• Bob Hinrichs

Our Big Mistake: Our Dying Day


It governs our life, it governs our death. We live in fear, always awaiting its approach. It lurks in the distance, just out of sight. We refuse to talk about it. God forbid we bring it up, and invite it into our home. We cry when it happens. We do all we can to prevent its appearance.


Death is the end of the road, isn't it? On this last day, each of us will take our final breath. No more conversations, thoughts, feelings or sensations will follow. It's scary to think about what we become after that point.


Every religion has done its best to find the answer to what follows. Yet here we are, still mulling over the same question. All humans are left with the same eventuality: we're all going to die. Where does that leave us?


We do our best to squeeze every last drop out of life before our fateful day. We do everything we can do to prevent getting old. To keep ourselves out of the grave.


But is death really something we should fear?


The philosopher Seneca found a different view. For him, life and death weren't a matter of one or the other, black or white. Instead, they fell along a continuum. You are never fully alive, and you are never fully dead.


"This is our big mistake: to think we look forward to death. Most of death is already gone. Whatever time has passed is owned by death." -Seneca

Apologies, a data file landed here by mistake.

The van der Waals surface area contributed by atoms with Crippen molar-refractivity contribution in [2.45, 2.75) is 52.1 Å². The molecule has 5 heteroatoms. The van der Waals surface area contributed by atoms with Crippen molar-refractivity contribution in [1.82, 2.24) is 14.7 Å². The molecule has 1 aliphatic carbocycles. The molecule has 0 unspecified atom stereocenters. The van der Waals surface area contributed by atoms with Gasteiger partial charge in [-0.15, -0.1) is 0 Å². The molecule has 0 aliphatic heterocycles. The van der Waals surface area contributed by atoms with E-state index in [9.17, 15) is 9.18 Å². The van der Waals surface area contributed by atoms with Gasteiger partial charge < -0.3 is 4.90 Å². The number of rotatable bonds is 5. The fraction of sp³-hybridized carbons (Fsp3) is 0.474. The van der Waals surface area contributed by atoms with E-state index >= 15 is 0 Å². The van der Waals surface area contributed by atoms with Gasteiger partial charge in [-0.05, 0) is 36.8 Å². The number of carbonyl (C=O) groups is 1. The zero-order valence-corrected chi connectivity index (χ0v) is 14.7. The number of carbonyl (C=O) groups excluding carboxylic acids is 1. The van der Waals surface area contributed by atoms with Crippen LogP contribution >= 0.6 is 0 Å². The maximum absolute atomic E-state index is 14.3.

Every moment we've lived in life is a moment we'll never get back. So every moment behind us is a moment that is dead to us. And all of those moments have led us one step closer to our final day.


Think of the hourglass: for every minute of the hour that sand drops from the upper to the lower, the hourglass lives in a state of limbo. Neither half is full and neither half is empty. It makes a constant progression towards the end of the hour.


Every moment that grains of sand fall is a moment of both life and death. Life in the fact that more sand is left to fall. And death in the fact that every grain that has already fallen has pushed it slightly closer to the end.


Is death really such a final event? Or is death just as much a part of the process as life is?


Maybe Seneca is teaching us to treat death less as a final destination and more as a journey


Death is not some destination we need to spend our time dwelling on. After all, we're all going to get there. But instead, death is something we should be aware of...that we should treat with respect. Because our death exists in every moment of our life.



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